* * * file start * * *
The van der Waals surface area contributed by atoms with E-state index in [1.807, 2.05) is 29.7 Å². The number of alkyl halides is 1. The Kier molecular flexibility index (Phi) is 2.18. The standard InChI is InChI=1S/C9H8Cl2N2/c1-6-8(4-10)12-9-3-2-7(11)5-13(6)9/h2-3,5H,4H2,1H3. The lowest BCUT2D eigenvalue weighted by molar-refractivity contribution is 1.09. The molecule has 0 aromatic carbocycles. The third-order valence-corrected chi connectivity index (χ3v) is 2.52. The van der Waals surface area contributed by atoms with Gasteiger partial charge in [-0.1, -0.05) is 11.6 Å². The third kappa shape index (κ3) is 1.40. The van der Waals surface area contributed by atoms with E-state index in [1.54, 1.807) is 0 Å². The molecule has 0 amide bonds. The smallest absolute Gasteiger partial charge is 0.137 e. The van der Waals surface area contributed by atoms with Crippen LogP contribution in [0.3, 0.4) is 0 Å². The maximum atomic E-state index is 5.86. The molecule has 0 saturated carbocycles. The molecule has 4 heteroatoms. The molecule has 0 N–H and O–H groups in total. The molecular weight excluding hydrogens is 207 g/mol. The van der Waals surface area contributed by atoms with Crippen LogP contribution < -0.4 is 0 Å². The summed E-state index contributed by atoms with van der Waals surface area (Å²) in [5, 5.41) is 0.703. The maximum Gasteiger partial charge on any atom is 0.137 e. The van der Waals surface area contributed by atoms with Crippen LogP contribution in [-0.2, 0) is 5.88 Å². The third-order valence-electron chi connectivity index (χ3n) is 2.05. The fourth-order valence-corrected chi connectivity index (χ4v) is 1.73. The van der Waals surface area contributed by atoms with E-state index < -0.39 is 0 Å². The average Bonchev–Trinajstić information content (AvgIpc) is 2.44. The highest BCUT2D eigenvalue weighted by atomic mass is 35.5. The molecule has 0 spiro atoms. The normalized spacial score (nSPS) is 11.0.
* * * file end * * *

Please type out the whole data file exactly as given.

The van der Waals surface area contributed by atoms with E-state index in [1.807, 2.05) is 29.7 Å². The number of alkyl halides is 1. The Kier molecular flexibility index (Phi) is 2.18. The standard InChI is InChI=1S/C9H8Cl2N2/c1-6-8(4-10)12-9-3-2-7(11)5-13(6)9/h2-3,5H,4H2,1H3. The lowest BCUT2D eigenvalue weighted by molar-refractivity contribution is 1.09. The molecule has 0 aromatic carbocycles. The third-order valence-corrected chi connectivity index (χ3v) is 2.52. The van der Waals surface area contributed by atoms with Gasteiger partial charge in [-0.1, -0.05) is 11.6 Å². The third kappa shape index (κ3) is 1.40. The van der Waals surface area contributed by atoms with E-state index in [1.54, 1.807) is 0 Å². The molecule has 0 amide bonds. The smallest absolute Gasteiger partial charge is 0.137 e. The van der Waals surface area contributed by atoms with Crippen LogP contribution in [0.3, 0.4) is 0 Å². The maximum atomic E-state index is 5.86. The molecule has 0 saturated carbocycles. The molecule has 4 heteroatoms. The molecule has 0 N–H and O–H groups in total. The molecular weight excluding hydrogens is 207 g/mol. The van der Waals surface area contributed by atoms with Crippen LogP contribution < -0.4 is 0 Å². The summed E-state index contributed by atoms with van der Waals surface area (Å²) in [5, 5.41) is 0.703. The maximum Gasteiger partial charge on any atom is 0.137 e. The van der Waals surface area contributed by atoms with Crippen LogP contribution in [-0.2, 0) is 5.88 Å². The third-order valence-electron chi connectivity index (χ3n) is 2.05. The fourth-order valence-corrected chi connectivity index (χ4v) is 1.73. The van der Waals surface area contributed by atoms with E-state index < -0.39 is 0 Å². The average Bonchev–Trinajstić information content (AvgIpc) is 2.44. The highest BCUT2D eigenvalue weighted by atomic mass is 35.5. The molecule has 0 spiro atoms. The normalized spacial score (nSPS) is 11.0.